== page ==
The topic at hand was one of the state’s numerous government pension funds–the Teachers’ Retirement System (TRS). And like most, if not all, government pension programs, this one is deeply underfunded. As it stands, the pension fund’s assets are estimated to cover just 42% of its obligations.
In essence, this means that under current assumptions about workers’ life expectancy, future benefit payments, future investing returns on the pension assets, and future government contributions to the pension fund, the plan would have to start paying 42 cents on the dollar to pensioners right now in order to be sustainable in the long term. That gives you some sense of how bad things are.
But in reality, however, things are actually much worse.
The problem is that at least one of the assumptions used to calculate the pension’s status is entirely implausible. The TRS assumes that they will earn an average 7.5% investing return on its funds. But the Federal Reserve’s aggressive monetary stimulus efforts have pushed interest rates and bond yields to extremely low levels. And rates have stayed that way for years on end. For example
All of this has severe negative ramifications if you’re a pension fund that invests in bonds to provide a safe and reliable return. As of this writing, even long-term US government debt like the 30-year Treasury yields a mere 2.24% return, and corporate debt doesn’t offer much higher returns. Thus, in the current environment, pensions can no longer count on earning a 7.5% return with an acceptably low level of risk. But when the pension accountants go to calculate just how deep in the hole they are, this reality is forgotten. The accounting assumes the fund pension will continue to make 7.5% in spite of the fact that it has no realistic chance of doing so.
And this is where politics come into play. A growing number of analysts and observers are starting to note the obvious–that it is clearly absurd for pensions to assume a 7.5% return. Some have suggested a more modest figure like 4% would be much more credible and achievable, and honest, for anyone who cares about that.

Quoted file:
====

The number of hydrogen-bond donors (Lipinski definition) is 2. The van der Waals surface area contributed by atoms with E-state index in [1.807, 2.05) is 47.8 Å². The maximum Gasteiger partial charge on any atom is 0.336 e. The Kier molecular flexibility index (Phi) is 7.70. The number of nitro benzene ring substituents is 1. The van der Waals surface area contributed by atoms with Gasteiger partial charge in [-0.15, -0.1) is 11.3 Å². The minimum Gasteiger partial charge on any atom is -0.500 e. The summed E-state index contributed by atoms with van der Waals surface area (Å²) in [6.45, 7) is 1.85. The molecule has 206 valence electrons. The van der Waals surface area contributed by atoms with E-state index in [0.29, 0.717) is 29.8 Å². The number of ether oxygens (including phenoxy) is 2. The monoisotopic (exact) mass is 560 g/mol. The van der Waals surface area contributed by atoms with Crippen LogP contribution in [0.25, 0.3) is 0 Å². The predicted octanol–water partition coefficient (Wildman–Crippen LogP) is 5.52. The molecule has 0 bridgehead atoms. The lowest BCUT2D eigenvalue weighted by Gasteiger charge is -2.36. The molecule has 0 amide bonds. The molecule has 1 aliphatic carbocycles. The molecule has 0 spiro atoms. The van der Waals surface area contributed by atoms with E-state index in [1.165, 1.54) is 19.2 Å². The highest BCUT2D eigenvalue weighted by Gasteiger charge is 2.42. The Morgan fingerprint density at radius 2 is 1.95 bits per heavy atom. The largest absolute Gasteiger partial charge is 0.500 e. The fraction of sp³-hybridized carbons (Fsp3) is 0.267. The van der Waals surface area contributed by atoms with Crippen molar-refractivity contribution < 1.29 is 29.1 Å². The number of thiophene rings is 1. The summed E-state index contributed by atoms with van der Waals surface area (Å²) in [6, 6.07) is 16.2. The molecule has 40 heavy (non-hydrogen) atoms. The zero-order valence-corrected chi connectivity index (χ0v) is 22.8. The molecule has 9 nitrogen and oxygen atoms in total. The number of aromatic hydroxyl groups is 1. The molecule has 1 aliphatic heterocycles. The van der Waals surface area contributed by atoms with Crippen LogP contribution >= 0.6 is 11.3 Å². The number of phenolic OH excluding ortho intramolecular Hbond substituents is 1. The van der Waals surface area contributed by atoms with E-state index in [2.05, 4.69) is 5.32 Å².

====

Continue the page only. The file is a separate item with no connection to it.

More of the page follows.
But if this reality were acknowledged for a pension like the TRS, then the government would be obligated to contribute dramatically more funds to the pension to try to make it sustainable. This means higher tax rates or less spending in other areas–neither of which are going to be politically popular.
Thus, the governor of Illinois, Bruce Rauner, is trying to do everything in his power to kick disaster down the road, and presumably beyond his tenure as governor. There’s nothing especially novel about a politician trying to ignore reality and delay negative consequences. But this case is still exceptional for just how bluntly they are willing to explain this rationale.
As Reuters reports, a senior adviser wrote a memo on the TRS pension situation, which included the following:
If the (TRS) board were to approve a lower assumed rate of return, taxpayers will be automatically and immediately on the hook for potentially hundreds of millions of dollars in higher taxes or reduced services.
And so, Illinois’ Senate Minority Leader Christine Radogno proposed a bold political solution. Just kidding. Here’s what she said:
This issue is important enough at the very least to put the TRS board on notice [that] we don’t want them taking any action that could cost taxpayers $200 to $300 million without appropriate scrutiny.
In other words, the TRS needs to continue to pretend that all is well with its investments, so that Illinois isn’t forced to take action to address the problem now.
Of course, a compelling case could be made that the pensions in Illinois are already well-beyond saving. But what this latest exchange shows us is that even if they could be saved, mathematically and economically, it will always be impossible to save them politically.
Faced with the current pension crisis, the right response economically is to start acknowledging and addressing the problem as soon as possible. That would allow the financial pain, to pensioners and/or taxpayers, to be spread out over a longer time frame and could avoid an outright collapse. But the right response politically is to deny a problem exists to avoid causing voters any pain until the problem is too big to ignore (or fix).
In a case where rational long-term decision-making could produce a softer landing for the pension problem, politically motivated decision-making all but ensures the problem will end in full-on collapse.
It’s true for Illinois and it’s true for Social Security. It’s not because the politicians are bad or stupid (though they may be). It’s just that their incentives are wrong.
We can’t trust people with short-term incentives to make good long-term decisions, yet that’s what government pension programs ultimately require. Thus, we should not be surprised to see them slowly, tragically crumbling all around us.
(For readers interested to read more about this story and additional context on the Illinois pension crisis, this summary from Zero Hedge offers an excellent analysis.)